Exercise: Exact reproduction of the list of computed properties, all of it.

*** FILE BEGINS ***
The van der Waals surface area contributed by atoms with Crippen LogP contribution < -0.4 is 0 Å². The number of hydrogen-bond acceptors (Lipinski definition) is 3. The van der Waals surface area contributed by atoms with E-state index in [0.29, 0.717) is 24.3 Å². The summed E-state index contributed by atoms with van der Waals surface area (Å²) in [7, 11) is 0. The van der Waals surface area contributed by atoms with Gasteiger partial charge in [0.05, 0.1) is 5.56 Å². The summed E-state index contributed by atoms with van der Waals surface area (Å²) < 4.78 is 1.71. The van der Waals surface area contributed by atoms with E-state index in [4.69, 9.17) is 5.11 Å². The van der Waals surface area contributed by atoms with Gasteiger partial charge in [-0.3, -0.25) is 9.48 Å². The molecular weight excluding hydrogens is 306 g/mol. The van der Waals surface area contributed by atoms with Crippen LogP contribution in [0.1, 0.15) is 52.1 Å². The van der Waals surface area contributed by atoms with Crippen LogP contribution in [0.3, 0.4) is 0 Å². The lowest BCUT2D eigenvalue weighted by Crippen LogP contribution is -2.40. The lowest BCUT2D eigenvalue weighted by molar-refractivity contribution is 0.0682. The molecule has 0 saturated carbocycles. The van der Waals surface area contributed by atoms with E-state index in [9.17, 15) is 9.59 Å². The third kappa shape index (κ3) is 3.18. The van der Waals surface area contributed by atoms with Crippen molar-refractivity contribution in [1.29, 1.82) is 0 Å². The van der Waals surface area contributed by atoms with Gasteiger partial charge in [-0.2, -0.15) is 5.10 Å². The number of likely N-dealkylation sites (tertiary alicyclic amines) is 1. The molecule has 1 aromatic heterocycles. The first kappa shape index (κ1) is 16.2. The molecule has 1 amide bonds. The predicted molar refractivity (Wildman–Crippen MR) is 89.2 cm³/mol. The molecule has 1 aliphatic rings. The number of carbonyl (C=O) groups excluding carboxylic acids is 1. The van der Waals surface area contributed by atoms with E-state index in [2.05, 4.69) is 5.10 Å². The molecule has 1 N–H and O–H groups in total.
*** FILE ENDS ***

The van der Waals surface area contributed by atoms with Crippen LogP contribution < -0.4 is 0 Å². The number of hydrogen-bond acceptors (Lipinski definition) is 3. The van der Waals surface area contributed by atoms with E-state index in [0.29, 0.717) is 24.3 Å². The summed E-state index contributed by atoms with van der Waals surface area (Å²) in [7, 11) is 0. The van der Waals surface area contributed by atoms with Gasteiger partial charge in [0.05, 0.1) is 5.56 Å². The summed E-state index contributed by atoms with van der Waals surface area (Å²) < 4.78 is 1.71. The van der Waals surface area contributed by atoms with E-state index in [4.69, 9.17) is 5.11 Å². The van der Waals surface area contributed by atoms with Gasteiger partial charge in [-0.3, -0.25) is 9.48 Å². The molecular weight excluding hydrogens is 306 g/mol. The van der Waals surface area contributed by atoms with Crippen LogP contribution in [0.1, 0.15) is 52.1 Å². The van der Waals surface area contributed by atoms with Crippen LogP contribution in [0.3, 0.4) is 0 Å². The lowest BCUT2D eigenvalue weighted by Crippen LogP contribution is -2.40. The lowest BCUT2D eigenvalue weighted by molar-refractivity contribution is 0.0682. The molecule has 0 saturated carbocycles. The van der Waals surface area contributed by atoms with E-state index in [9.17, 15) is 9.59 Å². The third kappa shape index (κ3) is 3.18. The van der Waals surface area contributed by atoms with Crippen molar-refractivity contribution in [1.29, 1.82) is 0 Å². The van der Waals surface area contributed by atoms with Gasteiger partial charge in [-0.2, -0.15) is 5.10 Å². The number of likely N-dealkylation sites (tertiary alicyclic amines) is 1. The molecule has 1 aromatic heterocycles. The first kappa shape index (κ1) is 16.2. The molecule has 1 amide bonds. The predicted molar refractivity (Wildman–Crippen MR) is 89.2 cm³/mol. The molecule has 1 aliphatic rings. The number of carbonyl (C=O) groups excluding carboxylic acids is 1. The van der Waals surface area contributed by atoms with E-state index in [2.05, 4.69) is 5.10 Å². The molecule has 1 N–H and O–H groups in total.